This Horribly Insensitive Marketing Campaign Is Everything Marketing Shouldn't Be
An airport parking reservations site recently used the death of a man at Chicago's O'Hare airport as an opportunity to promote its service. Customers were outraged. As they should have been.
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Cutthroat is one thing. Disgraceful is another.
Last week, after a man was found dead in the parking lot of Chicago's O'Hare International Airport, the airport parking reservation and deals website AirportParkingReservations.com used the death as an opportunity for convincing customers to use its service.
The company sent out an email to its customers with a coupon for $5 off and the warning "Don't be late and end up in a crate. Save stress and possibly anything worse by utilizing technology and reserving all your travel needs in advance," the email said. The subject line was "Can On-Airport Parking Kill?"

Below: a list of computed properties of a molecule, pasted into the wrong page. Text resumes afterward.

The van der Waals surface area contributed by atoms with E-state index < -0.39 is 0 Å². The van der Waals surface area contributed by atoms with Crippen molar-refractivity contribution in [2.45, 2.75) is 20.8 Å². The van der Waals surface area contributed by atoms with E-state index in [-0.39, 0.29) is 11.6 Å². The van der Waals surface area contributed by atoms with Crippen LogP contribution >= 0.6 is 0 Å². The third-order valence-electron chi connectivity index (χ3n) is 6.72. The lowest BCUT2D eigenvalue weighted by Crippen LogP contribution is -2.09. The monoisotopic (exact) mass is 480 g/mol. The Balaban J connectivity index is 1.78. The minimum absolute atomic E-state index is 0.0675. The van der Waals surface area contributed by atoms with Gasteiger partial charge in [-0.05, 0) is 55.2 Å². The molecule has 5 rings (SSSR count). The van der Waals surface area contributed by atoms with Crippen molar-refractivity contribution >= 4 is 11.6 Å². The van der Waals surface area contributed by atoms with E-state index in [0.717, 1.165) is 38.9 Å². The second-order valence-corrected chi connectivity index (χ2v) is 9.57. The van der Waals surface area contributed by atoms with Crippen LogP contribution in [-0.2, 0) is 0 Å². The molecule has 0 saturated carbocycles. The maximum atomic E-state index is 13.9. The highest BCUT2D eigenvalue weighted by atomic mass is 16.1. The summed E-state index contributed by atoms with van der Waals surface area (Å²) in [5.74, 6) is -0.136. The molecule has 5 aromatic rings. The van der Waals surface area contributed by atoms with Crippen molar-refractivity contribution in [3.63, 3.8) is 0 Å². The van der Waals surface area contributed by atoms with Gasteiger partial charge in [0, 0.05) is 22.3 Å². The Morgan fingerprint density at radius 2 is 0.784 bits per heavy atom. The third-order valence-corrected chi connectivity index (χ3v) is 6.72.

Unsurprisingly, customers were offended. As they should be. There's a line, and professionals should know better. Nah, humans should know better.
After being called out for sending the promotional email, AirportParkingReservations.com was apologetic both on Twitter and via email -- but it's appalling that they would think to cross the line to begin with.
@iamchrisbritton We sincerely apologize about this mistake and can only extend our apologies to you and all those offended.— Airport Parking (@airport_parking) September 22, 2014
@markcarrollnow We sincerely apologize about this mistake and can only extend our apologies to you and all those offended.— Airport Parking (@airport_parking) September 22, 2014